Maureen wore her blue boots to a Russian family home, in Uglich, where everyone smiled. I was in her purse but could see the moonshine being served. Tsk-tsk! The family had a large TV, a computer, electric lights, but no running water, which affects washing, bathing, cooking, gardening, and much more. The husband wore a pair of waterproof sandals, because he gardens, fishes, raises rabbits, and dries or smokes food for their harsh winters. Both husband and wife are educated, but must live frugally, making supplementary money in tourism. They are very proud of the accomplishments of their three children and are close to their own parents. In fact, the moonshine was made by the woman’s parents, but endorsed, enthusiastically, by her husband, and now by Maureen’s husband. I overheard Maureen ask her husband, Gord, if he could be happy living with her in that setting. His answer was, “Well, there is running water across the river. I think we would find a way to move.” What he probably meant to say was, "I'd be happy with you anywhere, my love." The Russian couple had been told, each year, that running water was coming in the spring, and for twenty years they believed this to be true. Their happiness was visible though, and they were wonderful hosts. They also have better tasting water in their well than is available on the other side. People ask to have water from their well, when it is pickling season.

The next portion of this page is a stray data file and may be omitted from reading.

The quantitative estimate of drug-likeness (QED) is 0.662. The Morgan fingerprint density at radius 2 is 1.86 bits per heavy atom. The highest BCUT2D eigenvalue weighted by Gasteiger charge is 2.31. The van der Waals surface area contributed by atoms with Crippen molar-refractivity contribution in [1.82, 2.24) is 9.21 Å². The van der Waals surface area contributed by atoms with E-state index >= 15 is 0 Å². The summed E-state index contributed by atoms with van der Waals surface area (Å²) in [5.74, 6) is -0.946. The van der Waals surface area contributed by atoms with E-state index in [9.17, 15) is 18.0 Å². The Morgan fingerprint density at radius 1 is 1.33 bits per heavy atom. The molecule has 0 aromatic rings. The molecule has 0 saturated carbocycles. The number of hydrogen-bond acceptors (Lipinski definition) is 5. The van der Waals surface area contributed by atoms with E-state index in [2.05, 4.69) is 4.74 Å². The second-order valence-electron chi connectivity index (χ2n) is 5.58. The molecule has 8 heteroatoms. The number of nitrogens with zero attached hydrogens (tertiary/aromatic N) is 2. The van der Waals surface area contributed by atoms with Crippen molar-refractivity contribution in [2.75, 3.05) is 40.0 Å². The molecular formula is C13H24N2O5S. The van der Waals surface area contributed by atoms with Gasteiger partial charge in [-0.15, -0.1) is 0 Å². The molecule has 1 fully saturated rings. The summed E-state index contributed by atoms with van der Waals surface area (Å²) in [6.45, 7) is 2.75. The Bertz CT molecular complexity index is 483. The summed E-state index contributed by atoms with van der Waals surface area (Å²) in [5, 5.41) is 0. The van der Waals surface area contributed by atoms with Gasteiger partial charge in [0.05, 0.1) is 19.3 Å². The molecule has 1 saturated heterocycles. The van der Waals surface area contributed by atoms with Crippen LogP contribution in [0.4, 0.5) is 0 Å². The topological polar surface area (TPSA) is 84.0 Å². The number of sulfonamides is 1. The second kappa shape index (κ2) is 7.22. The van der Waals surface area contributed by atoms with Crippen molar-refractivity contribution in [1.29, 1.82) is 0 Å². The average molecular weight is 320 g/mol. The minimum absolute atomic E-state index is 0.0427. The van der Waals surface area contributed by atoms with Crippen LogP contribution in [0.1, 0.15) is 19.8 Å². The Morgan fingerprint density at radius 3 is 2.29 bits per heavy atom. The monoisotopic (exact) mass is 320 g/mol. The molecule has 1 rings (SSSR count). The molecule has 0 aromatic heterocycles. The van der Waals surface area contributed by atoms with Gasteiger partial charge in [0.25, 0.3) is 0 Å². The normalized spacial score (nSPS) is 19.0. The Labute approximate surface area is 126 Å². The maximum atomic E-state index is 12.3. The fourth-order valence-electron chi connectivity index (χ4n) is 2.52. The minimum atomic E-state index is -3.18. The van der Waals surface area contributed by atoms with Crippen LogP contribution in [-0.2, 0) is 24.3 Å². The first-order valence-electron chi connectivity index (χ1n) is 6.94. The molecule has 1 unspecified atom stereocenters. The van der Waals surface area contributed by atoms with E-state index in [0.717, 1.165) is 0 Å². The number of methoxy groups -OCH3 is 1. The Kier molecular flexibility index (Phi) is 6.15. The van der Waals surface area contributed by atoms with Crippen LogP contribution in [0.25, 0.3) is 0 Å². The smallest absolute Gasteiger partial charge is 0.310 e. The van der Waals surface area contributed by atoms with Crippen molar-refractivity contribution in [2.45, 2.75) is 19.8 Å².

We made stops in Yaroslavl, Kirillov-Belozersky, Kizhi-Island, and the beautiful Mandrogy. Mandrogy was wet and rainy. Maureen wore those darn blue boots again, but I was able to peek over the edge of her tote to see the art and architecture so I appreciate the passion that the builder felt. Destroyed in World War Two, Mandrogy disappeared from maps until 1996. An enterprising Russian named Sergei Gutzeit rebuilt the town, as an open-air museum depicting a traditional Russian Village. Sergei opened the first privately owned restaurant in St. Petersburg and became a very successful entrepreneur. It would be nice, one day, for me to meet his shoes. 

I believe the best tour was my visit to The Hermitage. It is a rare gift for a pair of shoes to glide over inlaid wood and tile floors, no two the same, knowing royalty walked the same path centuries ago.

I know that sometimes the ceilings inspired the floors, but my line of sight was lost beneath Maureen’s skirt.  At one point, we were expected to wear shoe covers, to save a very special piece of floor, and while I was nervous at first, I found my other senses were enhanced by the darkness. It was a moderately exciting and mysterious experience.